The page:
A man serving at Staton Correctional Facility in Elmore died last week, the Alabama Department of Corrections confirmed for APR.
David Hicks, 35, was found unresponsive by prison staff on Oct. 12 and was taken to the prison’s infirmary, where he was pronounced dead, ADOC spokeswoman Kristi Simpson confirmed for APR in a message.
“The ADOC’s Law Enforcement Services Division (LESD) is investigating the circumstances surrounding Hicks’ death. His exact cause of death is pending the completion of the investigation,” Simpson wrote.
Hicks’s death may be the latest in a string of deaths in Alabama’s prisons for men. Kenneth Gilchrist died Oct. 11 after an apparent attack by another prisoner at William E. Donaldson Correctional Facility.
Travis Hutchins, 34, died Oct. 7 after being attacked by another incarcerated man with a weapon at Bibb Correctional Facility in Brent.
Hutchins in 2016 sued the warden, assistant warden and several correctional officers at Easterling Correctional Facility in civil court for what he said was the prison’s inability to protect him before and after being stabbed by another prisoner on March 6, 2016, according to federal court records.
ADOC in court filings said the department wasn’t aware Hutchins was in danger. A U.S. district judge dismissed the lawsuit in May 2019.
The U.S. Department of Justice in the federal government’s lawsuit alleged unconstitutional treatment of incarcerated men, including a lack of basic health care and mental health care in understaffed and deadly facilities, and the inability to protect the incarcerated from sexual, physical violence and death.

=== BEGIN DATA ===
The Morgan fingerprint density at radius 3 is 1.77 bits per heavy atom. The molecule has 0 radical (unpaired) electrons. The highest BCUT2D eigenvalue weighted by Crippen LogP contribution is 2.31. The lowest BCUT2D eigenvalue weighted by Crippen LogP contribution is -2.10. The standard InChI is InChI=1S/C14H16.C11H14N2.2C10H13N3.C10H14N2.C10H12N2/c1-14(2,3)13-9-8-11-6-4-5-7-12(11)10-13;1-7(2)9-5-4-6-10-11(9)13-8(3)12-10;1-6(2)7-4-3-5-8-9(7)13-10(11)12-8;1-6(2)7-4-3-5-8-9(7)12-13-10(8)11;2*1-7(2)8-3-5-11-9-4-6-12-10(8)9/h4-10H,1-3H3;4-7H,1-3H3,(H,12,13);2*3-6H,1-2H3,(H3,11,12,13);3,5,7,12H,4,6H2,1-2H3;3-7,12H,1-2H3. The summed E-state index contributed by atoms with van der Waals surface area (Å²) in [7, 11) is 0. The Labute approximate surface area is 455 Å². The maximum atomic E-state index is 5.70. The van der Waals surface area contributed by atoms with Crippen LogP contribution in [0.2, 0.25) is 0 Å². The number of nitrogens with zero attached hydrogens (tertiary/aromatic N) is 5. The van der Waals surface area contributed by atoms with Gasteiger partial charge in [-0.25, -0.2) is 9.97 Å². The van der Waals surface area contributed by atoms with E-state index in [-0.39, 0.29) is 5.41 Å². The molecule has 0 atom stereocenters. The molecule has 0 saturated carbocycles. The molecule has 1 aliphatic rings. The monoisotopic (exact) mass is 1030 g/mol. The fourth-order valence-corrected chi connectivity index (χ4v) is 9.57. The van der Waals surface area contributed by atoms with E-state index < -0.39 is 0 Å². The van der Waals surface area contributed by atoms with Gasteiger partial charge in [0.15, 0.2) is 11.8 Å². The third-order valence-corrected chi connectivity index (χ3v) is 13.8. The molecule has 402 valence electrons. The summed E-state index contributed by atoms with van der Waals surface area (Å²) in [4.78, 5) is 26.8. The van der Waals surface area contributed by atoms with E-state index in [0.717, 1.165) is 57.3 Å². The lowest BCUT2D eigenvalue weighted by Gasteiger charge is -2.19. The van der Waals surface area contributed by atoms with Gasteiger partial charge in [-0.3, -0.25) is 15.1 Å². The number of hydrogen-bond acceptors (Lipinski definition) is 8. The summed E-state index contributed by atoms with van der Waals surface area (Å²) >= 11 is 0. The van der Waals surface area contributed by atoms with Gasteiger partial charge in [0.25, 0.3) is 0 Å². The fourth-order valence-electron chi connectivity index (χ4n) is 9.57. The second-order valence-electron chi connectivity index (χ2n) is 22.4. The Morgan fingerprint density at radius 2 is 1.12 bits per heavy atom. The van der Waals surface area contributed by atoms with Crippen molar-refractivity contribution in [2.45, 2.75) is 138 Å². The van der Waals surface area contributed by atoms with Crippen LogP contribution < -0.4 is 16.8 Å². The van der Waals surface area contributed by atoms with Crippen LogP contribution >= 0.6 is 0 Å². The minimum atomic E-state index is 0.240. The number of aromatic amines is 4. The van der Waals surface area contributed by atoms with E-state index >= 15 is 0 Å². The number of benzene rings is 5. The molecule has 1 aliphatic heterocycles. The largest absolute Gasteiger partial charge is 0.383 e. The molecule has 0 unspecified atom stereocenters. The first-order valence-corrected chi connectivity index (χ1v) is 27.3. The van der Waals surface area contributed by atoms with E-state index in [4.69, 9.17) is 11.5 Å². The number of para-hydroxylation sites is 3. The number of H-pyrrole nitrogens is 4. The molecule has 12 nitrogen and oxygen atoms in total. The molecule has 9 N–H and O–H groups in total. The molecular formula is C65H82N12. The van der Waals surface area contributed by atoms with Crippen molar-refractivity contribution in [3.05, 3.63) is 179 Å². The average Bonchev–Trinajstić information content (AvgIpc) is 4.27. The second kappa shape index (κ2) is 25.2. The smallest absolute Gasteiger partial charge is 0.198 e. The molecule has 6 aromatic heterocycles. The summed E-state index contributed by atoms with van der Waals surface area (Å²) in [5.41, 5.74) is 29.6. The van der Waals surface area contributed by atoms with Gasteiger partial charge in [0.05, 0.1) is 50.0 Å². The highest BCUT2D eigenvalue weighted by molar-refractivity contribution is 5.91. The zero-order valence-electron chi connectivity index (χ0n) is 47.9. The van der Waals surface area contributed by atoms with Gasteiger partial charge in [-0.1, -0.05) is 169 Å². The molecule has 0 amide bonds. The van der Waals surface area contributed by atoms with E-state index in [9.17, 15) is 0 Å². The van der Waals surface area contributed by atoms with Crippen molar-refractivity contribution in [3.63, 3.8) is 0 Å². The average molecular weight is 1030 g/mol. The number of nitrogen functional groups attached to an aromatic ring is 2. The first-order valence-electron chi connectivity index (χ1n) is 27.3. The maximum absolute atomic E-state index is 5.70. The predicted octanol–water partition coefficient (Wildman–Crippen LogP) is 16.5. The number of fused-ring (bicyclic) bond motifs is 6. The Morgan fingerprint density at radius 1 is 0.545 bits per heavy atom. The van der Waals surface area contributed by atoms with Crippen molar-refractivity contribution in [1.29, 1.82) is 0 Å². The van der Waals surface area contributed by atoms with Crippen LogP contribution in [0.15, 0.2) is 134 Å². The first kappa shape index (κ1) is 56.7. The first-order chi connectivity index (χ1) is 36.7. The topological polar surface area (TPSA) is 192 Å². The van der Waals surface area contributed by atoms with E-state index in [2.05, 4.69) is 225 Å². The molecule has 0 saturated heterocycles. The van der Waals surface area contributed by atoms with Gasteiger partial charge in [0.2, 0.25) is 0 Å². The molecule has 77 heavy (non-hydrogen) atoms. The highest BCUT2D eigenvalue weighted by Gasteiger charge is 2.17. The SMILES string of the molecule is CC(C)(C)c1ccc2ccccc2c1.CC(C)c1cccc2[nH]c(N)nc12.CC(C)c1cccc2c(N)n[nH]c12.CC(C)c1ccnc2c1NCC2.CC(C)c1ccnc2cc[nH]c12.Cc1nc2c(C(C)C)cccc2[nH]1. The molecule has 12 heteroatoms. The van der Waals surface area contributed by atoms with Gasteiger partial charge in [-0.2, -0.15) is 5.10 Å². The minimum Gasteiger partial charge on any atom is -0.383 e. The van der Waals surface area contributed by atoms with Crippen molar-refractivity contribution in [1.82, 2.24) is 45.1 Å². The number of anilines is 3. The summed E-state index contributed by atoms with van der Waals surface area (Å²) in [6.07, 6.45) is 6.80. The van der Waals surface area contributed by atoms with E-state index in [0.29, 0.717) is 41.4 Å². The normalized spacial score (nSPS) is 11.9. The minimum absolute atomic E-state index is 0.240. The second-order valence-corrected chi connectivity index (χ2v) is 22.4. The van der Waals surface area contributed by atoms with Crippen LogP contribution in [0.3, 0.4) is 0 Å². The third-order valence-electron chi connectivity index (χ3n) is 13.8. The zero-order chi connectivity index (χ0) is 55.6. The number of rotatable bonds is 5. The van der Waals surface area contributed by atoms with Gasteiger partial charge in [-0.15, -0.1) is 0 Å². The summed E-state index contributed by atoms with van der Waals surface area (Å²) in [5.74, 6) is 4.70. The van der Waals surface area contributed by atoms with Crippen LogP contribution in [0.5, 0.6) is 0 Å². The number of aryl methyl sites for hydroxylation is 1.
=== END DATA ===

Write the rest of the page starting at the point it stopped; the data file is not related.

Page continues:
In previously released reports, the Justice Department detailed systemic problems in Alabama’s prison for men of abuse from guards, corruption and cover-ups, rampant drug use, violence, overcrowding, contraband often brought in by correctional officers.
Drugs, cell phones and other contraband items are often sold and traded in prisons, and often become the catalyst for assaults and homicides when debts are accrued. Despite the Alabama Department of Corrections having discontinued visitations in prisons since March 2020, contraband has continued making its way into prisons.
Numerous deaths this summer appear to have been drug overdoses, based on statements from ADOC and from talking with incarcerated men with knowledge of those deaths. At least 10 men died in Alabama prisons during July alone.
At least four officers have been arrested in recent weeks on charges connected to assaults, contraband, drug possession and interfering with an investigation.